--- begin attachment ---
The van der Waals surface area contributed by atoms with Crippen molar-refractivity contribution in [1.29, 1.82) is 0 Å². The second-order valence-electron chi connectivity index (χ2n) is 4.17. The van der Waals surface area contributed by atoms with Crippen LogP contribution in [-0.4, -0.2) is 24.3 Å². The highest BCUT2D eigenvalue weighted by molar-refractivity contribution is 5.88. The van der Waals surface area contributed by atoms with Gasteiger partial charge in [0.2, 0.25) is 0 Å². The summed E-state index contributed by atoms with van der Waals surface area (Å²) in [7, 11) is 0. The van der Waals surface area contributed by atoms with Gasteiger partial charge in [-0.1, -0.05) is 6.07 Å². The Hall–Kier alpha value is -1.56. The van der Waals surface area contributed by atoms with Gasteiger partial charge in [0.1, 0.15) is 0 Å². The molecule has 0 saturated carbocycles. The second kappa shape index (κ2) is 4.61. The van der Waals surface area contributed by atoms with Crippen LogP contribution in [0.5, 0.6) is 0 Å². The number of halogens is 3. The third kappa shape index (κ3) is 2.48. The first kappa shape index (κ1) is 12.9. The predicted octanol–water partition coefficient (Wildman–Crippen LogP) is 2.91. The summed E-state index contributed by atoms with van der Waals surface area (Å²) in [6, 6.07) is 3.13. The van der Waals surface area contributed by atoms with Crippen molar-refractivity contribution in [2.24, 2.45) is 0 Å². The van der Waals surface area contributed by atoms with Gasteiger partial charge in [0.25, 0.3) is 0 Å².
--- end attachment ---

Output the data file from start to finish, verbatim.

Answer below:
The van der Waals surface area contributed by atoms with Crippen molar-refractivity contribution in [1.29, 1.82) is 0 Å². The second-order valence-electron chi connectivity index (χ2n) is 4.17. The van der Waals surface area contributed by atoms with Crippen LogP contribution in [-0.4, -0.2) is 24.3 Å². The highest BCUT2D eigenvalue weighted by molar-refractivity contribution is 5.88. The van der Waals surface area contributed by atoms with Gasteiger partial charge in [0.2, 0.25) is 0 Å². The summed E-state index contributed by atoms with van der Waals surface area (Å²) in [7, 11) is 0. The van der Waals surface area contributed by atoms with Gasteiger partial charge in [-0.1, -0.05) is 6.07 Å². The Hall–Kier alpha value is -1.56. The van der Waals surface area contributed by atoms with Gasteiger partial charge in [0.1, 0.15) is 0 Å². The molecule has 0 saturated carbocycles. The second kappa shape index (κ2) is 4.61. The van der Waals surface area contributed by atoms with Crippen LogP contribution in [0.5, 0.6) is 0 Å². The number of halogens is 3. The third kappa shape index (κ3) is 2.48. The first kappa shape index (κ1) is 12.9. The predicted octanol–water partition coefficient (Wildman–Crippen LogP) is 2.91. The summed E-state index contributed by atoms with van der Waals surface area (Å²) in [6, 6.07) is 3.13. The van der Waals surface area contributed by atoms with Crippen molar-refractivity contribution in [2.24, 2.45) is 0 Å². The van der Waals surface area contributed by atoms with Gasteiger partial charge in [0.25, 0.3) is 0 Å².